Misti Mountain Observatory - Astronomy Pages
Galaxies
Nebulae
Star Clusters
Solar System
7" Refractor
Film
Equipment
Site
Home
  See our new iPad/iPhone game app, Tap Whimsy,
      an entertaining and challenging tap game that adapts to the player's skill level,
      providing a rewarding challenge for both novice and expert tappers of all ages!

Image Processing Example - m8 (Lagoon Nebula)
The following steps illustrate the processing of an image of m8, beginning with calibrated image frames, and ending with a finished image ready for web display. Please be aware that what follows is One way to process this image. There are as many other legitimate (some much better) procedures as there are other image processors.

Each of the image thumbnails in the right column can be clicked to reveal a full-screen image. After displaying a full-screen image, use your browser's "back" button to return to this page.

This processing example uses the following software packages:

  • CCDSharp (Freeware available from SBIG)
  • MaxIm DL (Software available for purchase from Diffraction Limited)
  • Photoshop CS (Software available for purchase from Adobe)

Where links appear in the text below, it generally leads to another page which contains a detailed explanation of the steps necessary to carry out the indicated activity.

Step 0: Images ready to process
These image files were taken with an Optical Guidance Systems 32" Ritchey-Chretien telescope and SBIG STL-11000m camera, from very dark and transparent skies in northwestern Arizona.

The raw files have been calibrated (i.e., Dark Subtracted, Flat Fielded, Hot/Cold Pixels removed), and aligned with each other.

These files are available to interested users who wish to follow along with their own software, and/or make their own alterations to the process.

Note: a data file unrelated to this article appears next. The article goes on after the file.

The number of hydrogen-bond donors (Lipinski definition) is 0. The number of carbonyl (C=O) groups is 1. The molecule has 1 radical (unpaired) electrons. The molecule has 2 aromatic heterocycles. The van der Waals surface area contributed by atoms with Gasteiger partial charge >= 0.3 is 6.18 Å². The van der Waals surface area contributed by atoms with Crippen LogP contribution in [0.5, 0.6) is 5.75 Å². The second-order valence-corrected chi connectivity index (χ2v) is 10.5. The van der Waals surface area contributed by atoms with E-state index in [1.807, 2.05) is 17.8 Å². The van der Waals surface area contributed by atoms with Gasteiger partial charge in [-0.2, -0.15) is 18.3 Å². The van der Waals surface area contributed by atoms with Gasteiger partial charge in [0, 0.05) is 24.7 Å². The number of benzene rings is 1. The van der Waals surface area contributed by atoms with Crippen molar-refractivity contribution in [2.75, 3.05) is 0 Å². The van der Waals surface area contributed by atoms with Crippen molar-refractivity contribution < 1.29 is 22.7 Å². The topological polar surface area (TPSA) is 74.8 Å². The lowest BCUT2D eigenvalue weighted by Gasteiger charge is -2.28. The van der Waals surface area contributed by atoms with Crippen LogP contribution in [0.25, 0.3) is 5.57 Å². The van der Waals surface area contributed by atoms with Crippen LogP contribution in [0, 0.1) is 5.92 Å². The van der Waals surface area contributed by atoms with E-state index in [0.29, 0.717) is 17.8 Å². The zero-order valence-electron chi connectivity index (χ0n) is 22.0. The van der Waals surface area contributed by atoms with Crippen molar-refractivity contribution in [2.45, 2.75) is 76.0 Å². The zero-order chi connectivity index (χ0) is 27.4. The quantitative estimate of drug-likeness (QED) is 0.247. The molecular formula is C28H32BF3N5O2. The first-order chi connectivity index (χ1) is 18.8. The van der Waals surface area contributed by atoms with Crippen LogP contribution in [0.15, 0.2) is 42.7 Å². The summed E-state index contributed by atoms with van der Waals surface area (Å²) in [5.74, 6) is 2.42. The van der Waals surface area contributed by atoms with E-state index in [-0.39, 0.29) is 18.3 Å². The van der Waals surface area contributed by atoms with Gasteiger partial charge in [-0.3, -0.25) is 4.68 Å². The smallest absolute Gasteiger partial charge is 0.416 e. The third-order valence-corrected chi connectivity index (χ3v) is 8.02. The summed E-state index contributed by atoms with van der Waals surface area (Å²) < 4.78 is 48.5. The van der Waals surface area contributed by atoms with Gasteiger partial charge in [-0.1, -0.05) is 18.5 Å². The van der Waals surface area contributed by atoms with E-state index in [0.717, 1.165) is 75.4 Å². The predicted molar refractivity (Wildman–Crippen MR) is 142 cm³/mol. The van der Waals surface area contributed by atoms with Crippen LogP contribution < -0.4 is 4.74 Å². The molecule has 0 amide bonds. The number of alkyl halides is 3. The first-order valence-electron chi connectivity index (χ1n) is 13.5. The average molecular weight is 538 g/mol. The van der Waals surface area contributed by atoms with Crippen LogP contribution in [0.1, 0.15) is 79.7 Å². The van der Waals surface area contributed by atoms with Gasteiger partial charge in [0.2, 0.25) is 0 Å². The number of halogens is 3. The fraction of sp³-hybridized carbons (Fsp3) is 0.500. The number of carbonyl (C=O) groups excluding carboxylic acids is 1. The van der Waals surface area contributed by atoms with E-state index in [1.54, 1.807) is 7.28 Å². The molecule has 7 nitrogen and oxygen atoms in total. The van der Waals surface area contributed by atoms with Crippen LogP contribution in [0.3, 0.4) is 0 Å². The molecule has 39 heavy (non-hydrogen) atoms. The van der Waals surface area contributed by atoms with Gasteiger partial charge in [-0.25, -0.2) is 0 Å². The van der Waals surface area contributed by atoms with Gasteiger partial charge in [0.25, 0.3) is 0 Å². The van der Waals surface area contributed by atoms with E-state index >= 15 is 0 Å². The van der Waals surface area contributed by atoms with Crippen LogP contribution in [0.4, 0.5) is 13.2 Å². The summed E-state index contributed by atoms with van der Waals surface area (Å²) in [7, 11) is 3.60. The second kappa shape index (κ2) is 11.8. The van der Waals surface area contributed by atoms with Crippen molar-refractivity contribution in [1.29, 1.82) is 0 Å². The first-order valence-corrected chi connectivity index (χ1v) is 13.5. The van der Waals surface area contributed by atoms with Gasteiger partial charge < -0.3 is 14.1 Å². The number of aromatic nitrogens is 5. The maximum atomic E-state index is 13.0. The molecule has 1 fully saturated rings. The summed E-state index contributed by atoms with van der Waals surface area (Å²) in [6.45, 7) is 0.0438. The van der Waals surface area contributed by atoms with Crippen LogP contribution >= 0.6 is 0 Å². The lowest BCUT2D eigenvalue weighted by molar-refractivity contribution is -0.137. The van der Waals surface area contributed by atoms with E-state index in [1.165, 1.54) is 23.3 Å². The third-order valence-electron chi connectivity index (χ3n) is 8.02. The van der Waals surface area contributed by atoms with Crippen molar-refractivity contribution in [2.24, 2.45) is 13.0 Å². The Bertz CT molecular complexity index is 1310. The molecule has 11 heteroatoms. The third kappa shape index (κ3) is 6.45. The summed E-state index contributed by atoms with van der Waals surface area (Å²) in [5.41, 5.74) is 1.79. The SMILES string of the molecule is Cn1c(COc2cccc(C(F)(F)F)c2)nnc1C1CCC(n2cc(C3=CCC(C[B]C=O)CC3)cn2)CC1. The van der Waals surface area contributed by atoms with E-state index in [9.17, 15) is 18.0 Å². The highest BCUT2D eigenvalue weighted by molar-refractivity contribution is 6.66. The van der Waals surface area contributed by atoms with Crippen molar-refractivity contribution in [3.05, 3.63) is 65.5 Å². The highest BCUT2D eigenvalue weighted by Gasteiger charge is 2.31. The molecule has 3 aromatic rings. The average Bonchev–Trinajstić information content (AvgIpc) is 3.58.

Luminance File.

This file is an added stack of 26 sub-frames, each exposed for 1 minute, unbinned, through an SBIG Clear filter.

Hydrogen-Alpha File.

This file is an added stack of 5 sub-frames, each exposed for 15 minutes, unbinned, through an Astrodon Hydrogen-Alpha filter.

Red File.

This file is an added stack of 9 sub-frames, each exposed for 1 minute, unbinned, through an SBIG Red filter.

Green File.

This file is an added stack of 9 sub-frames, each exposed for 1 minute, unbinned, through an SBIG Green filter.

Blue File.

This file is an added stack of 9 sub-frames, each exposed for 1 minute, unbinned, through an SBIG Blue filter.

Step 1: Deconvolve Luminance and Hydrogen-Alpha Files
The Luminance and Hydrogen-Alpha files are going to be providing the fine detail in the finished image. Since the sampling scale with the 32" RC telescope and STL-11000m camera yields about .32 arc-seconds per pixel, these images are what imagers call "over-sampled."

Generally, this means that they can benefit by some degree of deconvolution, which will tighten up the star images and other details in the image.

Use CCDSharp to do a 3 iteration Richardson-Lucy Deconvolution on the Luminance Frame. Luminance file shown after deconvolution at right.
Use CCDSharp to do a 3 iteration Richardson-Lucy Deconvolution on the Hydrogen-Alpha Frame. Hydrogen-Alpha file shown after deconvolution at right.
Step 2: Non-Linear Stretch of Luminance and Hydrogen-Alpha Files
Astronomical image data generally has most of the interesting signal in the lower part of the range of possible pixel values. While a few stars may have saturated cores, the vast majority of the nebulosity or galaxy detail is not very bright.